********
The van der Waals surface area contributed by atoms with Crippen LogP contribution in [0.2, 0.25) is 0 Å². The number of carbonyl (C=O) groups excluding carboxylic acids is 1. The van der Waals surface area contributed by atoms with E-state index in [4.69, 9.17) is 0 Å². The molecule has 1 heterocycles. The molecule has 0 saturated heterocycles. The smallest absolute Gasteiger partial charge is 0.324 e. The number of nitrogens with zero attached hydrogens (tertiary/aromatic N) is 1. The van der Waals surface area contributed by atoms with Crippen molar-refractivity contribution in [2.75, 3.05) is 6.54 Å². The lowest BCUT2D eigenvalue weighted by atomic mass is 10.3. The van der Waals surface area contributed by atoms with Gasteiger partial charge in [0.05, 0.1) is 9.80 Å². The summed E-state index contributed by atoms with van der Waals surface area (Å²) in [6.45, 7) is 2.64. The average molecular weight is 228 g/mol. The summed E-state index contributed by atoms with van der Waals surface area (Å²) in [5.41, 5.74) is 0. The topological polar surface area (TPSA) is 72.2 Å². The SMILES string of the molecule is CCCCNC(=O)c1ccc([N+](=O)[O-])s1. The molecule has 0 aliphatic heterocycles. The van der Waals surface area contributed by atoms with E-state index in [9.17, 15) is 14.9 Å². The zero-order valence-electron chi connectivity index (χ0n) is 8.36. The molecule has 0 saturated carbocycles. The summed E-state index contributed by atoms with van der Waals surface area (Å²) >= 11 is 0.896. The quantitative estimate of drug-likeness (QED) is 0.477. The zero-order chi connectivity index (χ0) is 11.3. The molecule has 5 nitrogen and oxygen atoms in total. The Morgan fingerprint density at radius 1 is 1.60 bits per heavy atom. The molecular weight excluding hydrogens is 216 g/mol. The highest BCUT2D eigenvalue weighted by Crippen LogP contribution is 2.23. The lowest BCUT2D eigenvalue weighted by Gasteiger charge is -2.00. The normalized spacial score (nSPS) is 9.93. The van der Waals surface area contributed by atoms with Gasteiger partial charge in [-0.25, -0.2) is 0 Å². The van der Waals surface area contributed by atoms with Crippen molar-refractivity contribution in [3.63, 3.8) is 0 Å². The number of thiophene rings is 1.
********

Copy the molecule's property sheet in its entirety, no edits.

The van der Waals surface area contributed by atoms with Crippen LogP contribution in [0.2, 0.25) is 0 Å². The number of carbonyl (C=O) groups excluding carboxylic acids is 1. The van der Waals surface area contributed by atoms with E-state index in [4.69, 9.17) is 0 Å². The molecule has 1 heterocycles. The molecule has 0 saturated heterocycles. The smallest absolute Gasteiger partial charge is 0.324 e. The number of nitrogens with zero attached hydrogens (tertiary/aromatic N) is 1. The van der Waals surface area contributed by atoms with Crippen molar-refractivity contribution in [2.75, 3.05) is 6.54 Å². The lowest BCUT2D eigenvalue weighted by atomic mass is 10.3. The van der Waals surface area contributed by atoms with Gasteiger partial charge in [0.05, 0.1) is 9.80 Å². The summed E-state index contributed by atoms with van der Waals surface area (Å²) in [6.45, 7) is 2.64. The average molecular weight is 228 g/mol. The summed E-state index contributed by atoms with van der Waals surface area (Å²) in [5.41, 5.74) is 0. The topological polar surface area (TPSA) is 72.2 Å². The SMILES string of the molecule is CCCCNC(=O)c1ccc([N+](=O)[O-])s1. The molecule has 0 aliphatic heterocycles. The van der Waals surface area contributed by atoms with E-state index in [9.17, 15) is 14.9 Å². The zero-order valence-electron chi connectivity index (χ0n) is 8.36. The molecule has 0 saturated carbocycles. The summed E-state index contributed by atoms with van der Waals surface area (Å²) >= 11 is 0.896. The quantitative estimate of drug-likeness (QED) is 0.477. The zero-order chi connectivity index (χ0) is 11.3. The molecule has 5 nitrogen and oxygen atoms in total. The Morgan fingerprint density at radius 1 is 1.60 bits per heavy atom. The molecular weight excluding hydrogens is 216 g/mol. The highest BCUT2D eigenvalue weighted by Crippen LogP contribution is 2.23. The lowest BCUT2D eigenvalue weighted by Gasteiger charge is -2.00. The normalized spacial score (nSPS) is 9.93. The van der Waals surface area contributed by atoms with Gasteiger partial charge in [-0.25, -0.2) is 0 Å². The van der Waals surface area contributed by atoms with Crippen molar-refractivity contribution in [3.63, 3.8) is 0 Å². The number of thiophene rings is 1.